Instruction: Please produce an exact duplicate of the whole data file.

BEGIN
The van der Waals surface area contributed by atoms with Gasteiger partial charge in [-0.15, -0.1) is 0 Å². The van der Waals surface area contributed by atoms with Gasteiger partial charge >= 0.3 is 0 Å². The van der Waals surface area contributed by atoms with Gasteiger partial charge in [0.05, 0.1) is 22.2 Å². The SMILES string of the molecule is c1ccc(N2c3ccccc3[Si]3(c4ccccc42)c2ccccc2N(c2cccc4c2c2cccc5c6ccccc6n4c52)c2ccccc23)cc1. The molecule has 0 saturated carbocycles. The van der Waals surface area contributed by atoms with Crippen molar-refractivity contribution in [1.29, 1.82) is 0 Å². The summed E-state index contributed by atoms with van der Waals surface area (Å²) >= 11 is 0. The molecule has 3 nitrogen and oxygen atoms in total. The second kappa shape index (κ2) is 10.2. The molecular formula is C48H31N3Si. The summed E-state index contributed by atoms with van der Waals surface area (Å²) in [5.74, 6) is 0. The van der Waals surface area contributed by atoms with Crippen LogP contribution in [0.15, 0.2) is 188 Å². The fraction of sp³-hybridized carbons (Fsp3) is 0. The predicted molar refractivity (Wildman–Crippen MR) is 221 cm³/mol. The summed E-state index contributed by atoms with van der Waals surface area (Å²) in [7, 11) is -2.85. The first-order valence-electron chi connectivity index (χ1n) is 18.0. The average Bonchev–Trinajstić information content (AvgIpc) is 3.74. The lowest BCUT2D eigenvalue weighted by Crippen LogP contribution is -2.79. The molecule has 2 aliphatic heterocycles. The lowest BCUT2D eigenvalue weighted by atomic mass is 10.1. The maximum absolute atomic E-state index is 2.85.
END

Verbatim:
The van der Waals surface area contributed by atoms with Gasteiger partial charge in [-0.15, -0.1) is 0 Å². The van der Waals surface area contributed by atoms with Gasteiger partial charge >= 0.3 is 0 Å². The van der Waals surface area contributed by atoms with Gasteiger partial charge in [0.05, 0.1) is 22.2 Å². The SMILES string of the molecule is c1ccc(N2c3ccccc3[Si]3(c4ccccc42)c2ccccc2N(c2cccc4c2c2cccc5c6ccccc6n4c52)c2ccccc23)cc1. The molecule has 0 saturated carbocycles. The van der Waals surface area contributed by atoms with Crippen molar-refractivity contribution in [1.29, 1.82) is 0 Å². The summed E-state index contributed by atoms with van der Waals surface area (Å²) >= 11 is 0. The molecule has 3 nitrogen and oxygen atoms in total. The second kappa shape index (κ2) is 10.2. The molecular formula is C48H31N3Si. The summed E-state index contributed by atoms with van der Waals surface area (Å²) in [5.74, 6) is 0. The van der Waals surface area contributed by atoms with Crippen LogP contribution in [0.15, 0.2) is 188 Å². The fraction of sp³-hybridized carbons (Fsp3) is 0. The predicted molar refractivity (Wildman–Crippen MR) is 221 cm³/mol. The summed E-state index contributed by atoms with van der Waals surface area (Å²) in [7, 11) is -2.85. The first-order valence-electron chi connectivity index (χ1n) is 18.0. The average Bonchev–Trinajstić information content (AvgIpc) is 3.74. The lowest BCUT2D eigenvalue weighted by Crippen LogP contribution is -2.79. The molecule has 2 aliphatic heterocycles. The lowest BCUT2D eigenvalue weighted by atomic mass is 10.1. The maximum absolute atomic E-state index is 2.85.